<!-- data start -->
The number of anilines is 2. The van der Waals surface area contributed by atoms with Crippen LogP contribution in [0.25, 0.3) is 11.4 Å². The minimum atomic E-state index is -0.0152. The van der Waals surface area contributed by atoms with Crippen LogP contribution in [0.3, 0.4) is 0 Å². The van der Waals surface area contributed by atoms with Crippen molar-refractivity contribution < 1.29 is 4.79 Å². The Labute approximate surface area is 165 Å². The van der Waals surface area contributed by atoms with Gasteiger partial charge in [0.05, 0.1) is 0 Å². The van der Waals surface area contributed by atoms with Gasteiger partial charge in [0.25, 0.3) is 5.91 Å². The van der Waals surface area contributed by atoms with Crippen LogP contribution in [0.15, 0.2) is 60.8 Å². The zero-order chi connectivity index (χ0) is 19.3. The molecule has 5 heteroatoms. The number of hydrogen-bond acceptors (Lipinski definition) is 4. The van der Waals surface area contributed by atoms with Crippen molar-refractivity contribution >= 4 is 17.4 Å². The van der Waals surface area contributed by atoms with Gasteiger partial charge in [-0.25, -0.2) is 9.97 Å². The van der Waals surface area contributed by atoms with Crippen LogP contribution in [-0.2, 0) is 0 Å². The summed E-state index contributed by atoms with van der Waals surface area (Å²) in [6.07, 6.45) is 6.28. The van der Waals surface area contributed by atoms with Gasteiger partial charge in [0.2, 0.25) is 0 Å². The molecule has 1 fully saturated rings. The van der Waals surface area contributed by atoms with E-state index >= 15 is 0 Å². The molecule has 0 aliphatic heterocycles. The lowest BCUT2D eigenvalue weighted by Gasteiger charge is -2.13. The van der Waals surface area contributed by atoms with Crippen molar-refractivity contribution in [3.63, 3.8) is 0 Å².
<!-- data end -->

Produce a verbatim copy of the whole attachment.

The number of anilines is 2. The van der Waals surface area contributed by atoms with Crippen LogP contribution in [0.25, 0.3) is 11.4 Å². The minimum atomic E-state index is -0.0152. The van der Waals surface area contributed by atoms with Crippen LogP contribution in [0.3, 0.4) is 0 Å². The van der Waals surface area contributed by atoms with Crippen molar-refractivity contribution < 1.29 is 4.79 Å². The Labute approximate surface area is 165 Å². The van der Waals surface area contributed by atoms with Gasteiger partial charge in [0.05, 0.1) is 0 Å². The van der Waals surface area contributed by atoms with Gasteiger partial charge in [0.25, 0.3) is 5.91 Å². The van der Waals surface area contributed by atoms with Crippen LogP contribution in [0.15, 0.2) is 60.8 Å². The zero-order chi connectivity index (χ0) is 19.3. The molecule has 5 heteroatoms. The number of hydrogen-bond acceptors (Lipinski definition) is 4. The van der Waals surface area contributed by atoms with Crippen molar-refractivity contribution >= 4 is 17.4 Å². The van der Waals surface area contributed by atoms with Gasteiger partial charge in [-0.25, -0.2) is 9.97 Å². The van der Waals surface area contributed by atoms with Crippen LogP contribution in [-0.2, 0) is 0 Å². The summed E-state index contributed by atoms with van der Waals surface area (Å²) in [6.07, 6.45) is 6.28. The van der Waals surface area contributed by atoms with Gasteiger partial charge in [0.2, 0.25) is 0 Å². The molecule has 1 fully saturated rings. The van der Waals surface area contributed by atoms with E-state index >= 15 is 0 Å². The molecule has 0 aliphatic heterocycles. The lowest BCUT2D eigenvalue weighted by Gasteiger charge is -2.13. The van der Waals surface area contributed by atoms with Crippen molar-refractivity contribution in [3.63, 3.8) is 0 Å².